Many face hunger in Malawi despite bumper harvest: Nyasa Times
Agencies on 13 October, 2007 14:04:16
Despite a maize surplus, some half a million Malawians affected by drought may face food shortages before the 2008 harvest, a UN World Food Programme (WFP) official said yesterday.
“Some 520,000 people in four districts which were affected by drought are on close watch as they may face risk of food shortages before next year’s harvest,” said Matthews Nyirenda.
Nyirenda, citing a recent report by the Malawi Vulnerability Assessment Committee, composed of donors and the government, said four of the country’s 28 drought-affected areas were being watched closely.
The districts include Karonga and Mzimba in the north, Ntchisi in the central region and Mulanje in the south.
The WFP would soon review the food security situation in the districts and, depending on the outcome of the assessment, would provide humanitarian assistance through targeted food distribution, Nyirenda said.
Despite being swamped with surplus maize from two bumper harvests, food security is still a pressing issue in the poor southern African nation.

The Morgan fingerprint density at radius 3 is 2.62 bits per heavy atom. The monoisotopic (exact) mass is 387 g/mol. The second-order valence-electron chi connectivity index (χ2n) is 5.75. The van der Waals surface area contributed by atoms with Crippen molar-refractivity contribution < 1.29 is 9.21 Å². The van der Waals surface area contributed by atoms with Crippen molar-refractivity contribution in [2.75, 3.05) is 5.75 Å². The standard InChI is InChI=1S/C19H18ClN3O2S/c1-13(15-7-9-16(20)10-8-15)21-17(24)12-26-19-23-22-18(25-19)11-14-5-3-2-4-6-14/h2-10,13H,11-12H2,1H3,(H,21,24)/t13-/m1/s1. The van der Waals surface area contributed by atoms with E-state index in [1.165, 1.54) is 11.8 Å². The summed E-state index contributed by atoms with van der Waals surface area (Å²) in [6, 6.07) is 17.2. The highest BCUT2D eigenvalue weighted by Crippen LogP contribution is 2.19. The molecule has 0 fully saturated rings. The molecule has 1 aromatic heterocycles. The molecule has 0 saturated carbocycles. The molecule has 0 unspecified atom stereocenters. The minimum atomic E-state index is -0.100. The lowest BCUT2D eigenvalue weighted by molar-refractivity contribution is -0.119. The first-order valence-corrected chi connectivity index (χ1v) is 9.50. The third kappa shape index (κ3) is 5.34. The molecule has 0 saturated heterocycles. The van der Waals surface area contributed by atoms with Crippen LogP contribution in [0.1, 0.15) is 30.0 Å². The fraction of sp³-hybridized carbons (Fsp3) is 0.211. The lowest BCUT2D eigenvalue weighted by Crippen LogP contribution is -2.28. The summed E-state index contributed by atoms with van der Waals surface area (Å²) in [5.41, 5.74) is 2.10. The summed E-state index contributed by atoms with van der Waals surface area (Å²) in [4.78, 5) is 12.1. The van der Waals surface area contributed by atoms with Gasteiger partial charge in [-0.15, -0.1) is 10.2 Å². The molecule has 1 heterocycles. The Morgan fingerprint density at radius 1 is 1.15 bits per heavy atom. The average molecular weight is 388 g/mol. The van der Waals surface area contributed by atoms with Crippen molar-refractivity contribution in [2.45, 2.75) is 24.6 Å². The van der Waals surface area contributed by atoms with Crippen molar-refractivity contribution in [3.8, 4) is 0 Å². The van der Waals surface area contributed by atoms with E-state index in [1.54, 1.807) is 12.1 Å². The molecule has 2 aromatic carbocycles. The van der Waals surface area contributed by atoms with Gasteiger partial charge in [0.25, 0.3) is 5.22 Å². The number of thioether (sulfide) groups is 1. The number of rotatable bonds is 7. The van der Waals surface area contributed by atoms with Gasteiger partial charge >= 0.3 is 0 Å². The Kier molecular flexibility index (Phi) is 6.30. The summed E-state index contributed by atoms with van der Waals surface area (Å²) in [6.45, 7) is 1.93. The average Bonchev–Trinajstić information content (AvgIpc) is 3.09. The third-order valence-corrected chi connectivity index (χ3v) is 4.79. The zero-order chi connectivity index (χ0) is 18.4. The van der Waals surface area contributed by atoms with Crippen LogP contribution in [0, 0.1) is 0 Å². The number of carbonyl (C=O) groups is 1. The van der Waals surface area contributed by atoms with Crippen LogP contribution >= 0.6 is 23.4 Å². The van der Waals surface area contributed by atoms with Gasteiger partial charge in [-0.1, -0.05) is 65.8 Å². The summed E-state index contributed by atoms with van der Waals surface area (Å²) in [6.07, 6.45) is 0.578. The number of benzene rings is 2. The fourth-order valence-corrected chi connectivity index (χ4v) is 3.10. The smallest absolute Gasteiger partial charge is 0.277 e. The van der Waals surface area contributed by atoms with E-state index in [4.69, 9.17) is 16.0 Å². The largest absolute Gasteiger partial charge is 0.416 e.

Malawi, which annually needs 2mn tonnes to feed its 12mn people, is this year in surplus of about 1.1mn tonnes. About 400,000 tonnes have been exported to cash-strapped Zimbabwe.
The surplus has been due to subsidised fertiliser and prolonged periods of rainfall, agriculture experts say.
The country met its food needs for the first time in seven years in 2006 with a harvest of 2.2mn tonnes.
About 45% of Malawians live below the poverty line and on less than a dollar a day. – AFP
Posted by John Coyne, 15 November, 2007 02:50:19
As someone just back home from a three week trip to Mzuzu where I have a water and irrigation project, I have a slightly different take on the reasons for the impending maize shortage. When I visited in April I found that all of the areas where we work (around Mzuzu)had serious problems, either they had not got coupons for the subsidised fertilizer or when they got them the fertilizer was already gone. Either way the maize yield was low. The areas where this occurred should be known and corrective action taken. Instead when we bought some maize yesterday for the hungry villagers we work with, we found that maize at Admark has risen to 30Mkw per kilo, a full 50% over their buying price. The reason given: to prevent traders buying and making a profit. In an ideal world these villagers would be entitled to some of the much hyped maize surplus free from the Goverment and not have to rely on aid from external donors. I feel that the exports to Zimbabwe showed bad judgement at least and a more prudent course would be to wait for the 2008 crop first and in the intervening period feed your own hungry. Where I work the soil is depleted from using artificial fertilizer or none at all, so we work with people who are making and using compost and the process is very successful. Long term subsidies on fertilizer will prove unsustainable, so maybe now is a time for change in policy, towards an organic future.